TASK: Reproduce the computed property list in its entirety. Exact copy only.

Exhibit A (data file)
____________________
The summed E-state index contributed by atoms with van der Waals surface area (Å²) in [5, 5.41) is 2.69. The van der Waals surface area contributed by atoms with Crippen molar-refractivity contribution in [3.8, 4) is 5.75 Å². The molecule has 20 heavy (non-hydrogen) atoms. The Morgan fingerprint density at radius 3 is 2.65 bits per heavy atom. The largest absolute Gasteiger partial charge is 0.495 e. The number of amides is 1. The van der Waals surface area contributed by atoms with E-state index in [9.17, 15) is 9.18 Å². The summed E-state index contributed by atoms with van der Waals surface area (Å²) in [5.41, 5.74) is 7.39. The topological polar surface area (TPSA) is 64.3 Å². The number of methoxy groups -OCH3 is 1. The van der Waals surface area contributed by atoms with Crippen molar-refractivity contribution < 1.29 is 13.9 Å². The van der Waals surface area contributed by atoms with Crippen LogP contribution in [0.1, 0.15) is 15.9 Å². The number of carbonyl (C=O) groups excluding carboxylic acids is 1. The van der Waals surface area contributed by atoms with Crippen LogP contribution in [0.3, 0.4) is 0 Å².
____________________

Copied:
The summed E-state index contributed by atoms with van der Waals surface area (Å²) in [5, 5.41) is 2.69. The van der Waals surface area contributed by atoms with Crippen molar-refractivity contribution in [3.8, 4) is 5.75 Å². The molecule has 20 heavy (non-hydrogen) atoms. The Morgan fingerprint density at radius 3 is 2.65 bits per heavy atom. The largest absolute Gasteiger partial charge is 0.495 e. The number of amides is 1. The van der Waals surface area contributed by atoms with E-state index in [9.17, 15) is 9.18 Å². The summed E-state index contributed by atoms with van der Waals surface area (Å²) in [5.41, 5.74) is 7.39. The topological polar surface area (TPSA) is 64.3 Å². The number of methoxy groups -OCH3 is 1. The van der Waals surface area contributed by atoms with Crippen molar-refractivity contribution < 1.29 is 13.9 Å². The van der Waals surface area contributed by atoms with Crippen LogP contribution in [0.1, 0.15) is 15.9 Å². The number of carbonyl (C=O) groups excluding carboxylic acids is 1. The van der Waals surface area contributed by atoms with Crippen LogP contribution in [0.3, 0.4) is 0 Å².